“(You will) become a mere social wastrel, one of the hundreds of public school failures, and you will degenerate into a shabby unhappy and futile existence.” (From “Churchill Factor” by Boris Johnson)

Churchill remarked that he had only spoken to his father at most five times in his lifetime and that he had always felt that he could not live up to his father’s expectations.

However, after he entered the military academy, he concentrated on training himself to be a military serviceman. He volunteered to get postings to areas of conflict and wrote reports on the fighting for newspaper. His accounts of the war were later published in books, which received a high evaluation. While receiving military decorations many times, he pursued a career as a war correspondent and author. After he entered politics, he gained experience as a politician by serving as a minister to many areas of service.

Even when one door was shut, he never gave up and carved out his own path with his challenging spirit.


A Japanese philosopher, Kitaro Nishida: “If I could die in place of my sister…”

Kitaro Nishida is one of Japan’s prominent philosopher’s who established his own original and creative philosophy. His masterpiece, “An Inquiry into Good” was published in 1911 and the cumulative sales of the book remain the second highest after “Analects (of Confucius)” in the Iwanami paperback edition. The birth of Nishida’s philosophy was also unbearable sorrow-the repeated deaths of his family members.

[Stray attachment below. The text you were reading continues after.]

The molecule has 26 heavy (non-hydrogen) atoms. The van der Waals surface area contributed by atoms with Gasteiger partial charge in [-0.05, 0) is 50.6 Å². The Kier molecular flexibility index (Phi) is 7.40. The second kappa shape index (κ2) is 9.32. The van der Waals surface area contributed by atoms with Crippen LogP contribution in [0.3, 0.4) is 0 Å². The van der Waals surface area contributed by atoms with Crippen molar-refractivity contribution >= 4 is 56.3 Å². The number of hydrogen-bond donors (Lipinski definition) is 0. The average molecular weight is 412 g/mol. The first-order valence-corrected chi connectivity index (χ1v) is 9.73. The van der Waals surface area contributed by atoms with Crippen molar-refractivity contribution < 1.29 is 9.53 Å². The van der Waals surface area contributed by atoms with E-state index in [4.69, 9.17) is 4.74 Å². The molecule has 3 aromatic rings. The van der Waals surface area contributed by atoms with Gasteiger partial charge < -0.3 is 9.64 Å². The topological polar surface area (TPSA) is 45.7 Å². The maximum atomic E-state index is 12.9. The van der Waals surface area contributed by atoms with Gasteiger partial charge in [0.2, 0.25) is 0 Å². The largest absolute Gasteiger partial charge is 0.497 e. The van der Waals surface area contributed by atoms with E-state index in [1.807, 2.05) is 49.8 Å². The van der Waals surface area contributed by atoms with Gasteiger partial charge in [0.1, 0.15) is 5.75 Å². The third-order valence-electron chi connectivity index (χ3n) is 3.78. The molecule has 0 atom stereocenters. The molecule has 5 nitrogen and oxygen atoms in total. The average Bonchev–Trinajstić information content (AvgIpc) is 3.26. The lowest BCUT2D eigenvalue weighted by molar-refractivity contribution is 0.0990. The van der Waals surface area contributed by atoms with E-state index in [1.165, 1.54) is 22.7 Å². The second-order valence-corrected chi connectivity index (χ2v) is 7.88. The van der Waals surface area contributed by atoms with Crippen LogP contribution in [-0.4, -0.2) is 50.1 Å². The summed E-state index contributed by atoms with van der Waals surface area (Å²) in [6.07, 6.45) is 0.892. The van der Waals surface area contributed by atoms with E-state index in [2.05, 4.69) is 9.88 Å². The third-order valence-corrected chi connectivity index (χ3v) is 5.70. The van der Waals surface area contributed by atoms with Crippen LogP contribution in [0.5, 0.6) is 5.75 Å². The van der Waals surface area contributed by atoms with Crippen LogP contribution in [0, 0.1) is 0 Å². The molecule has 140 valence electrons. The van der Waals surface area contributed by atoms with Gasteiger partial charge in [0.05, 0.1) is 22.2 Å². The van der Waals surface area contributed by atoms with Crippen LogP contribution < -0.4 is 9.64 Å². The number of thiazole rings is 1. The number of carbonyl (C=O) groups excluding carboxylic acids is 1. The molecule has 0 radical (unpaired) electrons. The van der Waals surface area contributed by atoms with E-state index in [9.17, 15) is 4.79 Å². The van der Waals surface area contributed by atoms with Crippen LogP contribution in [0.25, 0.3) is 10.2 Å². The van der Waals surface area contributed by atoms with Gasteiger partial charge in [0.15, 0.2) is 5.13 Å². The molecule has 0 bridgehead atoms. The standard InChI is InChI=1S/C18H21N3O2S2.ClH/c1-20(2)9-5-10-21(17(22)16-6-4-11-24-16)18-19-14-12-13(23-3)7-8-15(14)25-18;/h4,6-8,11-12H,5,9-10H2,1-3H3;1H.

When Kitaro was 13 years old, he lost his four-years-older sister to typhoid. She had always supported his dream and, even though a child, persuaded their father to let him go to a teacher’s school. In a letter to his friend, Ryokichi Yamada, Nishida recalled the time when she died, saying:

“I realized for the first time how sad it was that a loved one died. I shed tears alone without anyone seeing me. Child as I was, I sincerely wished I could have died in place of my sister.”

Kitaro’s father, Yasunori Nishida sadly also passed away without making amends in their troubled relationship.

His younger brother, Hyojiro, died in the Japanese-Russo war. His second daughter, Yuko, developed bronchitis and died at the young age of four. Between the ages of 48 and 50, Nishida was hit by one hardship after another. His mother, Tosa, who always protected and supported, him also died. In the following year, his wife, Kotomi, was struck by a cerebral hemorrhage and became bed-ridden. In the following year, his eldest son, Ken, died at the age of 22. Five of his eight children died before him. In spite of his diligent care, his wife passed away six years after she suffered her stroke.


What makes human beings rise to extraordinary heights?

People tend to think that great figures are simply destined to be great figures, and that they are special beings that live in a different world and are far removed from us, but it is not true. Even those who accomplished great feats that are regarded as their legacy for future generations went through many hardships and suffered greatly as human beings.

Great figures teach us the importance of persistence, belief, and taking a step forward even when we suffer so much that we think we cannot stand it anymore. It is the courage that makes human beings rise to extraordinary heights. The way these heros live give us hope in life and an ability to move forward in times of trouble.

Learn from Failures and Setbacks of Great Figures